The NFL does not consider Jim Kelly’s first season with the Buffalo Bills to be a “rookie” season. Since Kelly had played two years in the USFL for the Houston Gamblers, winning the spring football league’s rookie of the year and most valuable player awards in 1984, he was not considered a rookie upon entering the NFL in 1986.
“If I’m not a rookie because of my stats, then shouldn’t they count in my record?” Kelly said upon learning that he would not be eligible for the 1986 AP Offensive Rookie of the Year Award, which eventually went to New Orleans Saints running back Rueben Mayes.
Since Kelly’s stats from that
rookie first NFL year don’t count as a rookie season, who actually holds the Bills’ official “rookie” passing records? The list contains some familiar names, and others that have faded into obscurity over the years. Let’s take a walk down memory lane, shall we?
Youngest to start a game: Dan Darragh, 1968 (21 yrs.)
Youngest to win a game: Darragh, 9/29/68 vs. NYJ
Worst QB Rating, Min. 7 appearances: 33, Darragh (1968)
The 1968 Bills were bad. In fact, Buffalo’s 1-12-1 record was the worst for the team to that time (and was only “better” than the 1971 vintage because of the tie, as the team went 1-13 in ‘71). Buffalo started a rookie quarterback in Week one, thirteenth-round draft choice Dan Darragh from William and Mary. Darragh did not turn 22 years old until the thirteenth game of the season, a 13-10 defeat at the hands of the Oakland Raiders in November 28.
Darragh made 7 starts, and he appeared in 10 games overall. He completed 92 of 215 passes, a 42.8% completion rate, totaling 917 yards, 3 touchdowns, and 14 interceptions. In his one start where the Bills won, a 37-35 defeat of the eventual Super Bowl champion New York Jets, Darragh was the beneficiary of some fantastic luck. Although Darragh only completed 8-of-18 passes for 79 yards and an interception, Buffalo’s defense intercepted future Hall of Famer Joe Namath 5 times, returning three of the picks for touchdowns.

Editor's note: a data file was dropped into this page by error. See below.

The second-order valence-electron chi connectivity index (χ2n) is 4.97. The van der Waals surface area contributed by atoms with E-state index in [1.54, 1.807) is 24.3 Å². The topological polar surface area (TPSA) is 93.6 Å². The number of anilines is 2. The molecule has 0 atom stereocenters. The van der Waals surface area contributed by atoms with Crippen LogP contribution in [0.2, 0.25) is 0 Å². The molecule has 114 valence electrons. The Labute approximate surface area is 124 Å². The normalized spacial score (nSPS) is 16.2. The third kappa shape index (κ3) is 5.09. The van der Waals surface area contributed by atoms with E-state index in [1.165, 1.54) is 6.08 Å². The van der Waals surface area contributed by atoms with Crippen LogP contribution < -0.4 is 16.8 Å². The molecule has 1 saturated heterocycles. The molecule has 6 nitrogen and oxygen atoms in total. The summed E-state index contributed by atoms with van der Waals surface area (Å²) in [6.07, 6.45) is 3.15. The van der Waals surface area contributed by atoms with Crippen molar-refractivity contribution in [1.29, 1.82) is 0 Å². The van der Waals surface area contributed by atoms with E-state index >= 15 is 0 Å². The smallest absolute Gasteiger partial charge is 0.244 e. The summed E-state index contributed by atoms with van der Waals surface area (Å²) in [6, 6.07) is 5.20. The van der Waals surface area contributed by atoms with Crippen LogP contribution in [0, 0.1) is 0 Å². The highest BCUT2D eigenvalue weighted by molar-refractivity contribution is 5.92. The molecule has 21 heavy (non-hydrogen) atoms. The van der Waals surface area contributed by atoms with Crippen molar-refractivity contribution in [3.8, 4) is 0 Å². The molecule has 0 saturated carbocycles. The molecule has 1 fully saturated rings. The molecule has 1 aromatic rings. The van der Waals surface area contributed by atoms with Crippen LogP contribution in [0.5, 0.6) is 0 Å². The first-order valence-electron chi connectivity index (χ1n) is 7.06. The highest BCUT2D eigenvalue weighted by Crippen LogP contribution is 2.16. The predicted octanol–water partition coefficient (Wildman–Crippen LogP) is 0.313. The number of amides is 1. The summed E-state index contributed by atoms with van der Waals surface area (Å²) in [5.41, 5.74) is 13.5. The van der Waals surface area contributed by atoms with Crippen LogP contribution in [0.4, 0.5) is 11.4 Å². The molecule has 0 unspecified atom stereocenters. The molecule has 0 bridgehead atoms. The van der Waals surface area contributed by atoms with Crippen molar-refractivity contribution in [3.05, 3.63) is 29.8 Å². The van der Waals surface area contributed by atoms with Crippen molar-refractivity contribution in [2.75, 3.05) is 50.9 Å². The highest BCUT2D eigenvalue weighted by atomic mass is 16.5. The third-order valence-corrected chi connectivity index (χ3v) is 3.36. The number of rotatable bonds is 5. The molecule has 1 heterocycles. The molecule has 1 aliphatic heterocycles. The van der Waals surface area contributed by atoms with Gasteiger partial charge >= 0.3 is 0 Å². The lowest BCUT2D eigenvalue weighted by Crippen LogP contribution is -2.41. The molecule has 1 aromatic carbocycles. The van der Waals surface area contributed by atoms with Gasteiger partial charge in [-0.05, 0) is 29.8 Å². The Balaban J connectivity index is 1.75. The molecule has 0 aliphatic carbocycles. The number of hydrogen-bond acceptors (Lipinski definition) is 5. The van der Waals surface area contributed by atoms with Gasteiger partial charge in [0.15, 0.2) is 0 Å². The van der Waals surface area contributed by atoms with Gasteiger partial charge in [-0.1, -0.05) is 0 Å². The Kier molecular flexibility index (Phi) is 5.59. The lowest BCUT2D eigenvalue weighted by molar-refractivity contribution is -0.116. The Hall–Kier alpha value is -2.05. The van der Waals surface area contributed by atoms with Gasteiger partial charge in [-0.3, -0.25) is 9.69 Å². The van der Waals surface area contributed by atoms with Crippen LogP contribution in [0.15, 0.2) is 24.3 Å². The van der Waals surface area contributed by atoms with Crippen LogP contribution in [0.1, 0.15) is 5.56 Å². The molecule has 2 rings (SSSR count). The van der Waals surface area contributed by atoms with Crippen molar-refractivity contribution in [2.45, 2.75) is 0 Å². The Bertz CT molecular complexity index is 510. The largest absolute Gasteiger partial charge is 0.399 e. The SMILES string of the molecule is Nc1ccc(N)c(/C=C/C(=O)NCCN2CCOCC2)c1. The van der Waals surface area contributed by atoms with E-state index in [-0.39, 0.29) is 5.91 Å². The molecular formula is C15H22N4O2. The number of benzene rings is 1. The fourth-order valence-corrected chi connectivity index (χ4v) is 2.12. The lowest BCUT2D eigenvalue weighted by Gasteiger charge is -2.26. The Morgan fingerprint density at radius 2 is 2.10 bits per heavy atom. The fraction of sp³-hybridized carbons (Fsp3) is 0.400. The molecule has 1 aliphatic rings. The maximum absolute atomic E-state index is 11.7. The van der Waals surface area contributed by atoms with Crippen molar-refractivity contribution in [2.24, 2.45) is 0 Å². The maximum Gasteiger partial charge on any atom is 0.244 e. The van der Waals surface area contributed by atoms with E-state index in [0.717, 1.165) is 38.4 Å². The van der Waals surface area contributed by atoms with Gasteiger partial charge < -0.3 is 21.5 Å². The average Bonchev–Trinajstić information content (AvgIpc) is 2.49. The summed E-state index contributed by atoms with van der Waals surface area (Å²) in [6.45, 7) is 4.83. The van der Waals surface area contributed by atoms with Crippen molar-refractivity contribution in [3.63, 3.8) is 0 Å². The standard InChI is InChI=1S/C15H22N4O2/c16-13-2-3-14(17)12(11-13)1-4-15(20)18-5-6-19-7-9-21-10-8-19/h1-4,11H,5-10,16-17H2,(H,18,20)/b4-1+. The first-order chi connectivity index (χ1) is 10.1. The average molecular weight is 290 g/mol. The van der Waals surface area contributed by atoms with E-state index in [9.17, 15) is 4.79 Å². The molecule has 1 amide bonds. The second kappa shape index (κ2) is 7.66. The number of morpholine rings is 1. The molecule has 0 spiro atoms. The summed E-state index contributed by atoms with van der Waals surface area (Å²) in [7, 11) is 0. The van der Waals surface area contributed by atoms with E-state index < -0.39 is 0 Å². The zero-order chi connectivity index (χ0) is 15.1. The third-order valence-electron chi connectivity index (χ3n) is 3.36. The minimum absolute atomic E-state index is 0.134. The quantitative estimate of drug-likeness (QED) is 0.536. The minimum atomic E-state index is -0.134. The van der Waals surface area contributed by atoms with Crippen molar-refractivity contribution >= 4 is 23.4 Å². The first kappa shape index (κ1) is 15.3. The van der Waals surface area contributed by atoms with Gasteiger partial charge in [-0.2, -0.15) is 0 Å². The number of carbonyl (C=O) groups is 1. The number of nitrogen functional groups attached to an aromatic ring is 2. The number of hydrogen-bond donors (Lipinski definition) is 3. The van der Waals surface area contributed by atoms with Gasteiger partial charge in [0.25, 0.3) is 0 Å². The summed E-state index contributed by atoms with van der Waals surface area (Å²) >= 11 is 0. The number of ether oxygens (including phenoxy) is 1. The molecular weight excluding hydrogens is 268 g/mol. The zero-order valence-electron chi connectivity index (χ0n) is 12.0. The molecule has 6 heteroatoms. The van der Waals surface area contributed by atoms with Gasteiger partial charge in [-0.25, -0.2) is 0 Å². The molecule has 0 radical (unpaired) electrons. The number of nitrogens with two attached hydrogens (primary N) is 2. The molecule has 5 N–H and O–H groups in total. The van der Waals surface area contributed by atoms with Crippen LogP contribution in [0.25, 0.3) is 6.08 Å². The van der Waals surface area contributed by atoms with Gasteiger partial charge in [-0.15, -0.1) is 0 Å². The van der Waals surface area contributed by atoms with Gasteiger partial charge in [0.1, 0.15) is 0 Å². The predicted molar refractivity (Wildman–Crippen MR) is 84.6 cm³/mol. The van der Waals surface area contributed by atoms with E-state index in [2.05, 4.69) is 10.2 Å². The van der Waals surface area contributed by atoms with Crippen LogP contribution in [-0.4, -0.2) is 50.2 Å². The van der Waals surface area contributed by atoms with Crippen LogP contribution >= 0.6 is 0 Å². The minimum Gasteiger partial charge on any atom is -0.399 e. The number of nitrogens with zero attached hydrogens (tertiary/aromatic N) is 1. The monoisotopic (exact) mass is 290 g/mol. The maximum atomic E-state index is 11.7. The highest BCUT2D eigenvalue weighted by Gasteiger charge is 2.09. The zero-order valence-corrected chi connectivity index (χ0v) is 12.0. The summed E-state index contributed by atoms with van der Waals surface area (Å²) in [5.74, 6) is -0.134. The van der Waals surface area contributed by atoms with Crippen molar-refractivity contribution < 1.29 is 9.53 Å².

Darragh played two more years for the Bills, making 4 more starts, all losses. He threw 4 touchdown passes against 22 interceptions over his 296 NFL passing attempts. He never played again after the 1970 NFL season.
For their troubles, the Bills were awarded the number one selection in the 1969 NFL Draft. They used the pick on USC running back O.J. Simpson, who had a pretty big hand in helping the next record-holder earn his place in Bills’ history.
Most victories: 9, Joe Ferguson (1973)
Most Starts: 14, Ferguson (1973)
The Bills notched their first winning season in 7 years during the 1973 campaign, and they did so while starting a rookie quarterback. Joe Ferguson, who would go on to start more regular season games (163) than any quarterback in Bills’ history (including Kelly, who started 160), started all 14 of the Bills’ games as a rookie. He also holds the franchise record for wins as a rookie quarterback, notching 9, including a 4-game winning streak that nearly sent the Bills to the playoffs.
Of course, it was fairly easy for Ferguson to play quarterback for the Bills in 1973 because every team was focused on stopping one man: O.J. “The Juice” ran for a then-NFL record 2,003 yards in 1973, averaging six yards per rush and scoring 12 touchdowns. Ferguson completed 73 of his 164 passes—that’s an average of 5 completions on 12 attempts per game—for 939 yards, 4 touchdowns, and 10 interceptions. That’s good for a 45.8 quarterback rating.